* The average is almost exactly 80 days, but for mostly known reasons, Q1/Q2 this year have been the longest -- they skew this number a bit
* Slowest response-time to date was 115 days, for Q2 2019 just gone
* Fastest response-time to date was 38 days, for Q4 2016


I love when people have data to crunch!

Thanks for sharing what you've got.
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chuckt
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Re: Discussion: Q3 Volume 36

Postby chuckt » Sun Jul 28, 2019 4:52 pm

Vol 35 Q3 looks like it came in waves--end of September through early October?
36.1 R, 36.2 R

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Beth Powers
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Re: Discussion: Q3 Volume 36

Postby Beth Powers » Sun Jul 28, 2019 7:33 pm

czing wrote:I love when people have data to crunch!


I'll add some crunchy data: The earliest I've ever heard back on Q3 is August 17th (and that's not a fluke because I also got results on the 18th for another Q3), and the latest was November 10th (that one might be a bit of an outlier, but I did get results November 2nd once too)

Overall, I received 2 responses in August, 5 in September, 2 in October, and 2 in November.

Of course, that doesn't take into account that my results were not always the same, and I started submitting in the days of paper subs, and any day can be Thursday, regardless of what the numbers say.... wotf007

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Re: Discussion: Q3 Volume 36

Postby JVAshley » Mon Jul 29, 2019 9:38 am

Thanks for all the data crunching!
I love a good spreadsheet filled with info. wotf009
1x SF
3x HM
2x R

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Re: Discussion: Q3 Volume 36

Postby Michael Kingswood » Thu Aug 01, 2019 5:28 pm

He does give out Honorable Mentions, SHMs, semi finalists for those who don't reach the finalist stage. So far if he doesn't like a story no one does. I have heard the statement about it just not being a good fit for wotF but its been too long, that is no comfort for me. I have sent almost every type of spec tale there is to WotF, even before Dave came on board. I have 170 or so stories that I have or are sending out. I have sent maybe half to WotF, maybe more. I have sent somewhere around three-fourths of them to every market that might be a fit for them I could find. Anthologies as well as magazines. Many of the markets are no longer in existence. I found a new one the other day I might be sending 20 to 30 stories to. Not all at the same time of course, if they stay in business long enough. I don't know how long they will take to send a note back to me since I sent my first story there recently. As I said if one editor rejects something they all do, without a second glance usually. I know enough now to know that a large number of my first stories were badly written and to know how they were. So I assume I have improved significantly over the years but I have no scale to know where I am. For a couple of years I perceived myself to be almost pro quality but not quite but now I doubt that. Good stories maybe? You have to be better than good to get in WotF and most other markets but good is still a good place to be, it is on the way. Am I still climbing out of lousy? I don't think my writing is that bad but again I don't know, even though I have gotten a couple of signs that I am better than lousy. Mediocre then maybe? Again I like to think I am better than that but (Shoulder shrug). Most around here are good if not better, they get evidence of that. Those that aren't usually improve with their time here. I see very little evidence that I have moved forward more than a couple of feet from when I first joined here. Quite a few of those here when I joined aren't here any more because they got in or pro-ed out. I miss a couple of them. One person died. A couple just left for other reasons. Some that have been for a while probably are tired of me complaining-walloing in self pity-discouragment etc, even though I don't do it that often and haven't done it for quite a few months since I have not been here. Been working on novels, writing really short stories and some longer ones. Still I am writing and I am sending stuff in again. At least a few markets that haven't closed or are too full. Oh I wanted to say that the last 25 or so stories of the 170 only have one to three rejections since I haven't been sending out a lot of stories. But so many are still filled up, sent to almost every market I could find.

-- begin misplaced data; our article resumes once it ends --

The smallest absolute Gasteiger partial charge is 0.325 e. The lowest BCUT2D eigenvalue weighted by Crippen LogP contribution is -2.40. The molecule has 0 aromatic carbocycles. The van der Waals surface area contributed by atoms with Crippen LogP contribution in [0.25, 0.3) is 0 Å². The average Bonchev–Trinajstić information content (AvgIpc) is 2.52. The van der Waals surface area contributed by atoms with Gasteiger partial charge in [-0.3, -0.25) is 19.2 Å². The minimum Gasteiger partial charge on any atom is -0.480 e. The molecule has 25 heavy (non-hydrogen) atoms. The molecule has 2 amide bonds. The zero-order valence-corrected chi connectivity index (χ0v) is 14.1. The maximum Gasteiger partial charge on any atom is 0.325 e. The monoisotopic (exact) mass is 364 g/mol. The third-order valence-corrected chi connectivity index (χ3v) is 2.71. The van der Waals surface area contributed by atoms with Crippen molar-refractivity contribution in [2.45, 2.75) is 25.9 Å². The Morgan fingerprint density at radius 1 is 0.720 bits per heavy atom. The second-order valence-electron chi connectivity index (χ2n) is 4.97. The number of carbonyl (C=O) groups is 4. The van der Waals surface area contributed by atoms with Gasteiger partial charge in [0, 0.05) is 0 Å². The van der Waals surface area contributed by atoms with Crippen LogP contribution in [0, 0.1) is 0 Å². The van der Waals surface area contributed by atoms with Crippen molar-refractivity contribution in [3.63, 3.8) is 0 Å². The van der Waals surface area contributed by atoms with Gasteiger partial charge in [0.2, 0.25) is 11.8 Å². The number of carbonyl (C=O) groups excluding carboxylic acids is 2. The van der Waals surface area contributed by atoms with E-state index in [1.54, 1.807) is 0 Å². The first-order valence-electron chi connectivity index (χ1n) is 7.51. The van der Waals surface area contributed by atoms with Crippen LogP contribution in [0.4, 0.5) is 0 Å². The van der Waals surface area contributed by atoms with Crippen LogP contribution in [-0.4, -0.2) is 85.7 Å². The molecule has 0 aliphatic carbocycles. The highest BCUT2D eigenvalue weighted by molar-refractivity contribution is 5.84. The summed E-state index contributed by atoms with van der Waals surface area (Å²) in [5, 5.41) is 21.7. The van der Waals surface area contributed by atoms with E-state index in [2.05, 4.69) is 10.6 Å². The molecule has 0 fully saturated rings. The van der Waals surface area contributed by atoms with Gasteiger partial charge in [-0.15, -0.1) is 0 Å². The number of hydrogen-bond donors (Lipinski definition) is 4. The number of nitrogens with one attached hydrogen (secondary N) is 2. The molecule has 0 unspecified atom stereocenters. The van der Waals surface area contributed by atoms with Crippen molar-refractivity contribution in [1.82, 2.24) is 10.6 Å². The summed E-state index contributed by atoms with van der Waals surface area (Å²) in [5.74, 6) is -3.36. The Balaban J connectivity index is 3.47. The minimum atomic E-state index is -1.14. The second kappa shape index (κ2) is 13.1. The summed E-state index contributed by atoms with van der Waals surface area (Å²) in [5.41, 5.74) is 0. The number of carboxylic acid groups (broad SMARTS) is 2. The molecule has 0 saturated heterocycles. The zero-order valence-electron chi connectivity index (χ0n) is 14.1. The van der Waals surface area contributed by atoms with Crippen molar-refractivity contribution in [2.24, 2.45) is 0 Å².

I've been away from the forums for a few weeks and haven't read everything after this. So apologies if someone else already said what I'm about to say.